Is it possible this whole thing is playing out before our eyes and we’re not really noticing because we’re too busy looking at data on paper instead of what’s in front of us? Maybe that’s the real distortion of the polls this year: They left us discounting the world around us.
And there is Obama, out there seeming tired and wan, showing up through sheer self discipline.
Noonan, a former speechwriter for Ronald Reagan, has been a longtime political observer. She goes to Ohio, feels the “vibrations,” believes in them and then concocts a theory to explain them. Surely, as a woman of uncommon stature in the political realm, her deeply felt feelings must count for something.
So she substitutes the question of “does Romney have a mathematical chance at winning the Presidency?” with “what do I feel at an Ohio political rally?”
The Fox And The Hedgehog
Nate Silver entitled the manifesto for his new website, What The Fox Knows. He presents it as an allusion to an old Greek fable and the adage that while a fox knows many things, a hedgehog knows one big thing. But the truth is that the metaphor is much more.
Philip Tetlock spent 20 years studying the predictions of political experts and found that they were no more accurate than flipping a coin. For all of those thousands of column lines and hundreds of hours on cable news shows, the talking heads really don’t know any more about the future than the rest of us.
Yet all experts were not equal in Tetlock’s famous study. The hedgehog pundits, who focused on a specific area of interest, tended to perform considerably worse than the foxes, who had a much broader base of knowledge. What’s even more interesting is that, despite being wrong more often, hedgehogs were also more confident in their judgments.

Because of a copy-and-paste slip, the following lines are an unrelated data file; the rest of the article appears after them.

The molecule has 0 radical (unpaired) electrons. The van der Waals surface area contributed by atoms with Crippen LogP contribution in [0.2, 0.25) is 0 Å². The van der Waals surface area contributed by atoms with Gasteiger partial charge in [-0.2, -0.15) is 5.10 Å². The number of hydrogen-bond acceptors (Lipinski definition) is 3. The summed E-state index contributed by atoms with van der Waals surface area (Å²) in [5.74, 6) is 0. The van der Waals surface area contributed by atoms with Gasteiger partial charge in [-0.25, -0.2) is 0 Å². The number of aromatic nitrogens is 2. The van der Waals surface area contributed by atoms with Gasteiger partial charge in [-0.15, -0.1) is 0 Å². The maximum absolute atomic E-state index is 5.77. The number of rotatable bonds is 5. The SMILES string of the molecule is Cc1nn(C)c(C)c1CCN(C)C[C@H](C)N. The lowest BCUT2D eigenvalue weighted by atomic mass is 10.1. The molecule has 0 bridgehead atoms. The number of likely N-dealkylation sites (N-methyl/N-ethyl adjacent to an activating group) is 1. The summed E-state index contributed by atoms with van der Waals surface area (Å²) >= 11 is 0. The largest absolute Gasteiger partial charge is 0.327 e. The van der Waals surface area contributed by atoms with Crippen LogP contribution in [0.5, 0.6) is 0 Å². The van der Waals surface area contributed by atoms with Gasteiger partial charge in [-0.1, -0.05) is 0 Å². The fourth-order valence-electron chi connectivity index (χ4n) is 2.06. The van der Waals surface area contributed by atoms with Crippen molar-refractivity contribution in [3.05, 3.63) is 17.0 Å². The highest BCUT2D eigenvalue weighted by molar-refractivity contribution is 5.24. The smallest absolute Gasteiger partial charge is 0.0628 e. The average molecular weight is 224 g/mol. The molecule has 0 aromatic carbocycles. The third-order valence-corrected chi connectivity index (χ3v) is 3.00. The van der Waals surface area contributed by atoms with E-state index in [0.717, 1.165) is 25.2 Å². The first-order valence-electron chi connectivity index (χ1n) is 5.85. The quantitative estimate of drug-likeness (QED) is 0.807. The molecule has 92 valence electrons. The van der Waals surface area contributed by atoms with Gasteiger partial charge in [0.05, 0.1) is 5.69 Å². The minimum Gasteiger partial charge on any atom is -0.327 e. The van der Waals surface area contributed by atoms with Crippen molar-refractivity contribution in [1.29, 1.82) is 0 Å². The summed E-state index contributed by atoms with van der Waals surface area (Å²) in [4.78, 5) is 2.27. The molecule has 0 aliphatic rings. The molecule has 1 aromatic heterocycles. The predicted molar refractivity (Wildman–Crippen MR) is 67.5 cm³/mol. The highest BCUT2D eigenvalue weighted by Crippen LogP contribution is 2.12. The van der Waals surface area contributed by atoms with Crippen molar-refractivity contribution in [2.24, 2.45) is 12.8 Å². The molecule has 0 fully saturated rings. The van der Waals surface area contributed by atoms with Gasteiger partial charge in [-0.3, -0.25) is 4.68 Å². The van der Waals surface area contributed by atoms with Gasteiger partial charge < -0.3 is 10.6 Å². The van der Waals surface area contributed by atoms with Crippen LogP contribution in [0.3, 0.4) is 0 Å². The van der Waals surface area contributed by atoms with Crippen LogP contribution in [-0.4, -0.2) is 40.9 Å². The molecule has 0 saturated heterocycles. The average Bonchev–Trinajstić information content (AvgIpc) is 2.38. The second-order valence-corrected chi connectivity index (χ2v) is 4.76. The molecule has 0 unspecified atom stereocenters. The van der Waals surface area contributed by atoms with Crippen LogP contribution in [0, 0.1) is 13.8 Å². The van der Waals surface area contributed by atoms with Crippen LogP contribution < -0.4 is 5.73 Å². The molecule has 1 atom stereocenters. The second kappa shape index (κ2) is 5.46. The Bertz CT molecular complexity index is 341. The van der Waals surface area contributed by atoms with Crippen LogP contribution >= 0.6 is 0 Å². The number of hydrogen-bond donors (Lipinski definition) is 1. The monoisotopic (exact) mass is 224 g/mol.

Anybody who reads Nate Silver can see that he works on the basis of prior doubt rather than prior belief. He looks at an assertion, finds a way to test it with data and then tests it some more. He’s not trying to be right as much as he is trying to be less wrong over time. He aspires not to superior insight, but greater rigor.
The Hedgehog’s Fatal Flaw
A hedgehog claims unique insight. A fox does no such thing. Although data scientists do sometimes keep specifics proprietary, they talk about methods and use sources that are, if not public, then available to others. Their methods can be questioned and critiqued.
A hedgehog, however, purports to have unique powers derived from immersion in a specific set of experiences. Peggy Noonan’s “vibrations” were important because she felt them. She urged us not to be blinded by what everyone can see—public polls—and to focus on her special brand of insight.
After all, what she saw was undoubtedly true. I’m sure she really did feel vibrations when she saw Mitt Romney. But others saw a failed Governor and a tax cheat who had no business running for the nation’s highest office and still others saw a “vulture capitalist” who preyed on those less fortunate than a millionaire’s son. Our feelings are not facts.
And that’s what’s scary about Nate Silver. He asks us to take our most heartfelt beliefs and put them to the test.